B. Indirect infringement is when the infringement has happened, however the infringement is facilitated by someone else. Indirect infringements are of two types:

Inducted infringement – where one actively induces the other person to infringe a patent by encouraging, assisting, aiding, inducing him/her to do so. Patent infringement by inducement typically means that the inducer willingly and knowingly aided in the infringement but may or may not have specifically intended to violate a patent infringement.;

Contributory infringement – where there is an intentional participation/assistance by one party in an act of infringement to the other party making them vicariously liable for the acts of the infringer.

It is a type of indirect infringement, where a person or corporation is held liable for infringement even if they have not actively participated in infringing activities. Therefore, it happens when a party sells a product which they know is used in the infringing product. In usual cases, this product will have no commercial standing out of its use in the infringing product.

Contributory infringement is triggered when a seller provides a part or component that, while not itself infringing any patent, has a particular use as part of some other machine or composition that is covered by a patent.

Wilful Infringement – Another type of infringement

This infringement involves someone showing a serious disregard for the existence of a patent. For example, if you sued Acme for infringing on your anvil patent and found during discovery that they had it in their possession and used it to make their anvils, you will likely prevail in showing that their violation was wilful. Those found guilty of wilful infringement pay higher penalties, attorney fees, and court costs.

Case Law – Symed Labs vs. Glenmark Pharmaceuticals

In this case Symed Labs Ltd. had sued Glenmark Pharmaceuticals Laboratories before the Delhi High Court for allegedly infringing two of its patents - IN213062 & 213063. First patent was granted for "Novel intermediates for Linezolid and related compounds" while the 213063 patent was granted for "A novel process for the preparation of Linezolid and related compounds".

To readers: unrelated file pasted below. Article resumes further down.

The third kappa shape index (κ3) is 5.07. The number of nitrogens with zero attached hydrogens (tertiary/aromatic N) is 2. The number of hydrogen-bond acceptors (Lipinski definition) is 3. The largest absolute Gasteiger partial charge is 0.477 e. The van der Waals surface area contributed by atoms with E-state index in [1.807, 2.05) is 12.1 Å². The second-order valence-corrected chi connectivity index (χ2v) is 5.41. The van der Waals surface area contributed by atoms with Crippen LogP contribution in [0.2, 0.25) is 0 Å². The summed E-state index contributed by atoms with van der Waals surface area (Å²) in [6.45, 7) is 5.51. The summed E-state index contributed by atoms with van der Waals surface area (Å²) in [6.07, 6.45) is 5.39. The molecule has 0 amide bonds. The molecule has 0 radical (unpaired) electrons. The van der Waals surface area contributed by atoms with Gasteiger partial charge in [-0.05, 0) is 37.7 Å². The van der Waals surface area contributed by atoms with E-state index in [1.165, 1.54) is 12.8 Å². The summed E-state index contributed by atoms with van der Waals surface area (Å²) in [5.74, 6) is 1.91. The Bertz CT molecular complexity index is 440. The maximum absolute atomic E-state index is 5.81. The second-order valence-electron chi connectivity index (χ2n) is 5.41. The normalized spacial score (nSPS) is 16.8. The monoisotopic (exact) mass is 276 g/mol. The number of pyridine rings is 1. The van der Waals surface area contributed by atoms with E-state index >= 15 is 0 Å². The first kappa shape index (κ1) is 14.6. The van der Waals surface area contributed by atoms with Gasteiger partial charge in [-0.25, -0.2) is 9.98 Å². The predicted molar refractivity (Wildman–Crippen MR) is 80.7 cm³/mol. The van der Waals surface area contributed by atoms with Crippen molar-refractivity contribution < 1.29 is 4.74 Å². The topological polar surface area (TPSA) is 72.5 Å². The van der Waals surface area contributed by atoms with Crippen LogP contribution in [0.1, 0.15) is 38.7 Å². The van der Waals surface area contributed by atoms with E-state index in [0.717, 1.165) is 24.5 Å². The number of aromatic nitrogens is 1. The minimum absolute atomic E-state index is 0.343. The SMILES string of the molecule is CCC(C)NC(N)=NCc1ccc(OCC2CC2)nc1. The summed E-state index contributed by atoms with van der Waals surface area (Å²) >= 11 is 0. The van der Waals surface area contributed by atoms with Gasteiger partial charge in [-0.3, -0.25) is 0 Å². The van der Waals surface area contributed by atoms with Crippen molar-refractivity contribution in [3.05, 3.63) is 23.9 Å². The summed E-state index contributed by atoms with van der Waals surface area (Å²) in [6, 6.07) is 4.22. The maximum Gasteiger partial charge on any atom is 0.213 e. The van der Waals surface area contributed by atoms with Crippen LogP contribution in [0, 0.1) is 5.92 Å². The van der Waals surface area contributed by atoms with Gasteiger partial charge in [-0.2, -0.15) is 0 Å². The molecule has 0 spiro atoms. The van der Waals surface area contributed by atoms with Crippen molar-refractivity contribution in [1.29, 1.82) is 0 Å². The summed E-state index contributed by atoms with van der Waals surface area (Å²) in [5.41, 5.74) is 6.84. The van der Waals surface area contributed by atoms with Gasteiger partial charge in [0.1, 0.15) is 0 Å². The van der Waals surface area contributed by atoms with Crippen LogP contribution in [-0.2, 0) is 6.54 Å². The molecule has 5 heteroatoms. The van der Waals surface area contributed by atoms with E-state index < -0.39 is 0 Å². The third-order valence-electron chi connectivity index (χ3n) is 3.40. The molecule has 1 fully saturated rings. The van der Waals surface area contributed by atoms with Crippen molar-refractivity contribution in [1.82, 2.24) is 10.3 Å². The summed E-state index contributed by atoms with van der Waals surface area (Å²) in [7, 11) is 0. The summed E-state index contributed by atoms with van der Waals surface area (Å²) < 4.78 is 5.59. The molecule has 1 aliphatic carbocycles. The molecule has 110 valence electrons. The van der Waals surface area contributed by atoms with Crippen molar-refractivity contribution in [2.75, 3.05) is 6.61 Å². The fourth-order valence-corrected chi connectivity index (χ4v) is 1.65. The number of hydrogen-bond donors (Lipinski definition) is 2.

In the case judgement declared on Jan 09, 2015, the judge was convinced that the plaintiff had good prima facie case in favour of Symed. He further decided that protection to the patent processes ought to be granted to the plaintiff as damages will not be an efficacious remedy. There was an irreparable loss and injury because of the long uninterrupted use of patents, and the balance of convenience also lay in favour of the plaintiff. Thus, the judge granted an ad interim injunction restraining Glenmark from manufacturing, selling, offering for sale, advertising or directly or indirectly dealing in the production of Linezolid manufactured in a manner so as to result in infringement of the plaintiff's registered patents.


Intellectual property is an important asset and must be protected. Patent infringement is violation of a patentee's rights and different types of infringements have to be defended differently. Sometimes it is critical to understand the scope and meaning of the claims in the patent, because those will establish the protection an invention receives under the law. If the patent is threatened by infringement, an effective defence will protect the property rights and business operations. The infringement objects could be either "any product to be used exclusively for the producing of the patented product" or "indispensable object for the resolution of the problem by the invention". Therefore, a patentee must be aware of the types and defences of the infringements.

The content of this article is intended to provide a general guide to the subject matter. Specialist advice should be sought about your specific circumstances.